Julie James, Minister for Climate Change
The Coronavirus Act 2020 (‘the 2020 Act’) includes a range of powers for the Welsh Ministers to both respond to and manage the transmission of the virus. In relation to housing law, section 81 and Schedule 29 to the 2020 Act delay when a landlord is able to evict a tenant by temporarily increasing the period of notice that must be given before a possession claim is made to the court.
The Schedule applies to all landlords who have granted tenancies under the Rent Act 1977 and the Housing Acts 1985, 1988 and 1996. Six months’ notice is required for notices served in respect of all protected tenancies; statutory tenancies; secure tenancies; assured tenancies; assured shorthold tenancies; introductory tenancies; and demoted tenancies, except – in relation to all - where those notices relate to anti-social behaviour or domestic violence.
Schedule 29 applies to notices served during the relevant period, which was due to end on 31 December 2021. The relevant period may be extended by the Welsh Ministers beyond 31 December 2021 using the powers set out in paragraphs 1(2) and 14(1) of Schedule 29.
During the debate on the Legislative Consent Motion for the 2020 Act, which was held on 24 March 2020, the then Minister for Health and Social Services gave a commitment to provide a public statement on each use of the powers under the Act. I can now confirm that, as Minister for Climate Change, I have made Regulations under paragraphs 1(2) and 14(1) of Schedule 29 to the 2020 Act. The Regulations extend until 24 March 2022, which is when the Coronavirus Act 2020 expires, the relevant period during which the provisions of Schedule 29 will apply.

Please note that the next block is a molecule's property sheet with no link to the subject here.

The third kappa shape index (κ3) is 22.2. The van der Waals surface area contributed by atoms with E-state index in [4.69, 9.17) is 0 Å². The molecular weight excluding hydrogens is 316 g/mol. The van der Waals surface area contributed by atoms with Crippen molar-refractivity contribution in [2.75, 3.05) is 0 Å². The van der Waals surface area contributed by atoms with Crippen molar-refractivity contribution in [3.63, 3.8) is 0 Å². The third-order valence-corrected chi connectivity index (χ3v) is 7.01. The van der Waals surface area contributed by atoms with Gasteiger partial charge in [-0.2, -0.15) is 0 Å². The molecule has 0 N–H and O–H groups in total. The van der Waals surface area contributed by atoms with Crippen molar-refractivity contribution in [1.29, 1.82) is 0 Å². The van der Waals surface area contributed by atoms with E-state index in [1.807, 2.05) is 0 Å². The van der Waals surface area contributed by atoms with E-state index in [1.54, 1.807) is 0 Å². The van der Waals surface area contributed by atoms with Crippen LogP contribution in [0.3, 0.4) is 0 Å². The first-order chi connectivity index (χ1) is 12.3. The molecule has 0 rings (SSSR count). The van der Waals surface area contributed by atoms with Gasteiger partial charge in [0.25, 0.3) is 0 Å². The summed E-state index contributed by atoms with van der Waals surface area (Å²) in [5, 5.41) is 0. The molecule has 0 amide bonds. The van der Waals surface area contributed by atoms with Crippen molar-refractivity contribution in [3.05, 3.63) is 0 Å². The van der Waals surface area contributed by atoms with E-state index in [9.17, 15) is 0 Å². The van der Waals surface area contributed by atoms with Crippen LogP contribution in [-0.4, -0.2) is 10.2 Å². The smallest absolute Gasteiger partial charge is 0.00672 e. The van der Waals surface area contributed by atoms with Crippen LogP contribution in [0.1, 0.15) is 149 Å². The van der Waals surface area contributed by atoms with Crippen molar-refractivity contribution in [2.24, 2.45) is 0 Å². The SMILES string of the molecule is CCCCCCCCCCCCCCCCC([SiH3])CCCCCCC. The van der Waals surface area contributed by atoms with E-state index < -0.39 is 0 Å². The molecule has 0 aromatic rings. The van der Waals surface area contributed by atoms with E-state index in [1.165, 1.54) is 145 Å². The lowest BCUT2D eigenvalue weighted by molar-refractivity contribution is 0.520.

The purpose of this alteration is to ensure that, at a time when there remains a serious threat to public health, both as a result of Covid-19 case rates remaining high overall and concern regarding the emergence of the new Omicron variant, landlords will continue to be required to provide an increased notice period to tenants before they can issue proceedings for possession. The effect will to be to delay evictions meaning that: fewer people will face eviction into homelessness at a time when this might exacerbate the spread of the virus and when local authorities are less able to respond to these situations; those renting their homes will benefit from increased security and reduced anxiety; and individuals at risk of eviction will be provided with increased time to seek support to resolve any problems, including applying to the Tenancy Hardship Grant scheme, which I introduced in July.
The alteration to the relevant period will come into force on 31 December 2021. The convention that not less than 21 days should elapse between the laying of the Regulations and their coming into force has not been followed in this case. This reflects the urgent need to continue to provide greater security of tenure at this time, thus contributing to our ongoing response to the virus.